Hundreds gather in vigil for George Floyd in Twin Falls City Park
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Hundreds gather in vigil for George Floyd in Twin Falls City Park

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TWIN FALLS — For eight minutes and 46 seconds Tuesday night, close to 300 Twin Falls residents kneeled in silence against the concrete surrounding of the band shell at Twin Falls City Park, some with fists raised, shedding tears or with their arms around their children.

It is the same length of time Minneapolis Police Officer Derek Chauvin pressed his knee into the neck of George Floyd, who died in police custody, as seen in a viral video that also shows him telling Chauvin he could not breathe.

Community organizers of color, religious leaders, city officials and the Twin Falls Police Department gathered with residents in a vigil to mourn the lives of black Americans who died in police custody.

“We are here to back away from sensationalism,” Savina Barini, one of the event’s organizers and Howard University graduate, said. “We are mourning a mass loss of human life.”

Protests nationwide have erupted in violence as police fired tear gas and rubber bullets into crowds and some demonstrators looted and burned buildings and cars. Organizers of the Twin Falls vigil wanted to create an event that respected those who have died.

Law enforcement officers and city officials stood in solidarity with participants.

“As your police chief, to you I say I’m sorry. I will do better. I will work harder,” Twin Falls Police Chief Craig Kingsbury told the crowd. “... I’m not going to stand here and make excuses for what happened in Minneapolis. Those four officers were not acting as police officers. Not the police officers I know and love.”

A vigil for George Floyd and others

Hundreds gathered and many held signs up during a vigil organized by the Culture For Change Foundation on Tuesday evening at Twin Falls City Park.

Kingsbury said he welcomed discussion with the community and said his phone line was always open for residents to talk and express concerns as well as anger.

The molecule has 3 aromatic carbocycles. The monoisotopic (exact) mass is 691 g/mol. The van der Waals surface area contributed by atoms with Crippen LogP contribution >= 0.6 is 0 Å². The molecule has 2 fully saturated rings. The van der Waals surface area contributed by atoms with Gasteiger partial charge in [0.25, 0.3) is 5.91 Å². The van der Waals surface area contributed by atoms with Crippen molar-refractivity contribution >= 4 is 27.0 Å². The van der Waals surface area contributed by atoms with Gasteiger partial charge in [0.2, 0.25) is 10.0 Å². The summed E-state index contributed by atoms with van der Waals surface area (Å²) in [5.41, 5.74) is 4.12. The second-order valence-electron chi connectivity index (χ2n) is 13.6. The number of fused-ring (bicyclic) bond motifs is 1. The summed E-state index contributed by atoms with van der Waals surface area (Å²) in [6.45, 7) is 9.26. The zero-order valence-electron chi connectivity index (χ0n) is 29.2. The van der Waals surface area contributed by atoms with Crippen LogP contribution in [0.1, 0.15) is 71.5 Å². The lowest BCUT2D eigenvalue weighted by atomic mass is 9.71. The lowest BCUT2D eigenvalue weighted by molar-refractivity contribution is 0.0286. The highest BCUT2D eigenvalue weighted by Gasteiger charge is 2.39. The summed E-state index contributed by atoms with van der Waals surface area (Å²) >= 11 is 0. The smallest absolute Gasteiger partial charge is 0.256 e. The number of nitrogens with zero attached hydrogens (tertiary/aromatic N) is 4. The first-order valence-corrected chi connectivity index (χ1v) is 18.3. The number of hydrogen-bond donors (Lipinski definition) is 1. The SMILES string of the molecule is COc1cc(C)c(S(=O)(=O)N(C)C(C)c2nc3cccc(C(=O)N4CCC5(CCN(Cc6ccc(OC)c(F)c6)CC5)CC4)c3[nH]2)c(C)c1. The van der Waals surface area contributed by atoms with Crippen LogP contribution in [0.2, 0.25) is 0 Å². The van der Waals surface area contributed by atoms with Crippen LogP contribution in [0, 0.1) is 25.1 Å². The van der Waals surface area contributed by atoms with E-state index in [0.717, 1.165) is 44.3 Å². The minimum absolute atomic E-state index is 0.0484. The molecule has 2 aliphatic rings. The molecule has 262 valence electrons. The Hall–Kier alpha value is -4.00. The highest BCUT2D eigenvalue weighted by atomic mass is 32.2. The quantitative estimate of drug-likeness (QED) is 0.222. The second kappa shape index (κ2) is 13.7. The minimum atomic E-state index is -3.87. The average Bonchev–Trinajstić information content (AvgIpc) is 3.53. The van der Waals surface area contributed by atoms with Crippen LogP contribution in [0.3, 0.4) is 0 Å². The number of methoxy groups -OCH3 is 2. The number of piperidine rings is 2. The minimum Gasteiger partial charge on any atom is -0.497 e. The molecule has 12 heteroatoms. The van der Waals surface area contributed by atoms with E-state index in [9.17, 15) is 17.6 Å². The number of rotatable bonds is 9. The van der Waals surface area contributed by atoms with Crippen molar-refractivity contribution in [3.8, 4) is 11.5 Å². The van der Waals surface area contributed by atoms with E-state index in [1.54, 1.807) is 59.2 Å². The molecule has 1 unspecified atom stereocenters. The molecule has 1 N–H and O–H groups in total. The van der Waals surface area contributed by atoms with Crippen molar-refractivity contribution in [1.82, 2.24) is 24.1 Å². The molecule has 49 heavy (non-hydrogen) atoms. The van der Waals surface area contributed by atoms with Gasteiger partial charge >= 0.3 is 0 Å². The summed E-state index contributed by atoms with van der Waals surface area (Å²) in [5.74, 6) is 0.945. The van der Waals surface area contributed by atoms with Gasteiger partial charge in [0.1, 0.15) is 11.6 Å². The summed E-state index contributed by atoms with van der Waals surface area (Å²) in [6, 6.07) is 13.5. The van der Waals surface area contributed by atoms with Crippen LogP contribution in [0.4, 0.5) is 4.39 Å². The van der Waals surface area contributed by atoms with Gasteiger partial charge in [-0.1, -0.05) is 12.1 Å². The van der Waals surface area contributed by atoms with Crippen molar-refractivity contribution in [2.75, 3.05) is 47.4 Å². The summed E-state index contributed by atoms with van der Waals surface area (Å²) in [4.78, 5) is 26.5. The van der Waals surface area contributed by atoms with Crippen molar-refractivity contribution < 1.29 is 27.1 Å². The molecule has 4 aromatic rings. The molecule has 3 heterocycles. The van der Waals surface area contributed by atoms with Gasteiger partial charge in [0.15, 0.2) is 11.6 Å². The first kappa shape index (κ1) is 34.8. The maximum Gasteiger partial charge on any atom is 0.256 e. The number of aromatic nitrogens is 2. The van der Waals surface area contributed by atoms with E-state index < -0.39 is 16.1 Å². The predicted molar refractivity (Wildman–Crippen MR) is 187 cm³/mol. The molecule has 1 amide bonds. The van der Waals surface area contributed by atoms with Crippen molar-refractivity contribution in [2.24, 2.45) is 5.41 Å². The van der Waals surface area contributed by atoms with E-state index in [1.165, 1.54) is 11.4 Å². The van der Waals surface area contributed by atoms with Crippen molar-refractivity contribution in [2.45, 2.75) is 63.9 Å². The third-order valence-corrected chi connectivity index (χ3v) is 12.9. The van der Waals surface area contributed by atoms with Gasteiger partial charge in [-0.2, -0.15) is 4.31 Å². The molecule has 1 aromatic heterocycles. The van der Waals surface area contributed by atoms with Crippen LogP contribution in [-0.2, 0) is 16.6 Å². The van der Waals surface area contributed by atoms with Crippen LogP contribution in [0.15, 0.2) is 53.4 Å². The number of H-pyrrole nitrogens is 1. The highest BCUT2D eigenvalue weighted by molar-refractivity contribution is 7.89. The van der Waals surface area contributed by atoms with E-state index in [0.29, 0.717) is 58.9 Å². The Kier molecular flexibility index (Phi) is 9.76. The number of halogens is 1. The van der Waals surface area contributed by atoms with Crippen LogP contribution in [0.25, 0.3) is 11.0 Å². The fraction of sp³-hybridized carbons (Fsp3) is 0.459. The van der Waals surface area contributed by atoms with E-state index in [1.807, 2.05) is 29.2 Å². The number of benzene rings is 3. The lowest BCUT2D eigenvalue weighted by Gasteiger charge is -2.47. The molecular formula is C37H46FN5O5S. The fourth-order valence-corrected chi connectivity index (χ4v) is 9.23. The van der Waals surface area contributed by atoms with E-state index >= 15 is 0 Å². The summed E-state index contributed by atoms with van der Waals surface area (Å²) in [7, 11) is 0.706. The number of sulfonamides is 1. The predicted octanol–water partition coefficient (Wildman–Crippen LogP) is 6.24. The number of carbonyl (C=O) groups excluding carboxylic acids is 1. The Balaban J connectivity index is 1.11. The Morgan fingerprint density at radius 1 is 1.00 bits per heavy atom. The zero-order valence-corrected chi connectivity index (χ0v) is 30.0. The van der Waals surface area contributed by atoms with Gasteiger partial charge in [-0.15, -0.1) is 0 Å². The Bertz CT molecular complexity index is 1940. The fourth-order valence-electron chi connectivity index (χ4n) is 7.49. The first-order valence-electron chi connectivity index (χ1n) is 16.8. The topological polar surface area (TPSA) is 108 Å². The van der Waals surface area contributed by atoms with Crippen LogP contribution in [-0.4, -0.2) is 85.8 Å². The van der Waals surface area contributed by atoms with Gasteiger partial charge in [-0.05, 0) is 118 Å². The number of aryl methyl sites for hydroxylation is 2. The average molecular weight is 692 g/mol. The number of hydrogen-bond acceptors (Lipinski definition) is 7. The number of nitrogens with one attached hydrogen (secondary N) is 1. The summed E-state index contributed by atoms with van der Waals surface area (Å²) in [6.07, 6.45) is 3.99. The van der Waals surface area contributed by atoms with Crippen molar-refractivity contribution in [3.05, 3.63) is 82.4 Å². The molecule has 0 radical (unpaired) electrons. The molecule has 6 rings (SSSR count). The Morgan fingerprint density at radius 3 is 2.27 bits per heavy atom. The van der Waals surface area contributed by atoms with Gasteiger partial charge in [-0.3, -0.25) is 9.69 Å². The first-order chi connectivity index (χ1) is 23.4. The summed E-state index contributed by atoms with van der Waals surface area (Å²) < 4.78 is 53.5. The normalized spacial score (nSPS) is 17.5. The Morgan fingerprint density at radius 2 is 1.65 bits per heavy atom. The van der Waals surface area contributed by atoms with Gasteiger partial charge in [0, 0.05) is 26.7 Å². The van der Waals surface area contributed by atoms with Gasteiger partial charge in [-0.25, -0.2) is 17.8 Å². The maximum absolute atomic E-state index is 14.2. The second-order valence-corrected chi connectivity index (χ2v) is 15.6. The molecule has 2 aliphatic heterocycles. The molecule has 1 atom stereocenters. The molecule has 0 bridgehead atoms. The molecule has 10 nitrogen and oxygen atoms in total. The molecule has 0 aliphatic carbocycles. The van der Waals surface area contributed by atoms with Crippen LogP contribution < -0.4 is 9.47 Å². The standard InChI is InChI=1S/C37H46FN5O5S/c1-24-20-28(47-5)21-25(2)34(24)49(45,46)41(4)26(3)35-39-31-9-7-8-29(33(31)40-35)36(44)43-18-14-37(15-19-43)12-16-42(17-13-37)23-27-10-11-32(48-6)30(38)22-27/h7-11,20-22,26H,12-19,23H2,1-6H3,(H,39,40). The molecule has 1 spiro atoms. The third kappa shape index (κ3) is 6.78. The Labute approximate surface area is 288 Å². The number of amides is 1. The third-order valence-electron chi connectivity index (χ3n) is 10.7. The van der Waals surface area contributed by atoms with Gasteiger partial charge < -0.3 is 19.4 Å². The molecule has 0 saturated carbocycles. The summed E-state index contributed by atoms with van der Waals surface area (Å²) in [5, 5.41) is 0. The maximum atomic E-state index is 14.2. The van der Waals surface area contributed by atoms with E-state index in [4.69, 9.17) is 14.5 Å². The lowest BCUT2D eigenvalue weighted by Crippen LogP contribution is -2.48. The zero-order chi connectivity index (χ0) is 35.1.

Speakers said that the vigil was intended to create a dialogue with the hope that residents who may be on the fence about the issue would be willing to listen.

“We’re not here to divide,” Sergio Larios, a Twin Falls business owner and member of the Twin Falls Diversity and Inclusion Committee, said. “We’re here to create unity and listen to each other.”

A vigil for George Floyd and others

Refugee and US citizen Chandra Upreti listens to speakers during a vigil organized by the Culture For Change Foundation on Tuesday evening at Twin Falls City Park.

Many gave impassioned speeches through tears calling for the end of racism and violence against black people. Organizers ceremonially poured water for each person as they read 103 names of black men, women and children who were killed by police and people in their communities. Speakers called for introspection and a willingness to stand up for those who have died.

“The numbers for me always felt like genocide,” Liyah Babayan, an author and Armenian refugee who escaped ethnic cleansing in Azerbaijan, said. “When we think of genocide we think it’s far away in a third world country ... We don’t stop and check the systems that create systemic racism.”

Babayan advocated for phoning representatives, registering to vote and civic engagement as ways to stand up for black lives.

A vigil for George Floyd and others

Winnie Mwende Christensen speaks during a vigil she helped organize on behalf of the Culture For Change Foundation on Tuesday evening at Twin Falls City Park.

While the vigil remained peaceful, some expressed fear for attending as an example of racism still prevalent in Twin Falls and across Idaho. Sheree Haggan, who grew up in Twin Falls and now works as a diversity specialist at Google, shared memories of her experience in Twin Falls. She recalled her father leaving because of experiences with racism and her school election campaign poster being defaced with the n-word at Twin Falls High School as a teenager.

“I’m terrified to be here because I have seen on social media that ‘y’all better not protest in Twin Falls because we are locked and loaded,’” Haggan said. “... Racism is alive and well in the Magic Valley. But what I know about Twin Falls is that it is kind ... but being kind does not mean you’re not racist.”

A vigil for George Floyd and others

Sheree Haggan, a diversity specialist for Google, speaks to the crowd about the racism she faced growing up in Twin Falls. Hundreds gathered to listen and honor the fallen during a vigil organized by the Culture For Change Foundation on Tuesday evening at Twin Falls City Park.

Attendees and speakers were emotional about the turnout and outpouring of support. Dozens carried signs that condemned racism and supported the Black Lives Matter movement while many more wore black in mourning. Barini hoped that the solidarity showed that participants took the movement to end racism and police brutality seriously.

“I’m hoping if you’re here you’re willing to focus on the phrase ‘lives taken,” Barini said. “And you won’t let ‘black’ distract you.”

Megan Taros is a Times-News reporter and Report for America corps member covering the Magic Valley's Hispanic community and Jerome County. You can support her work by donating to Report for America at


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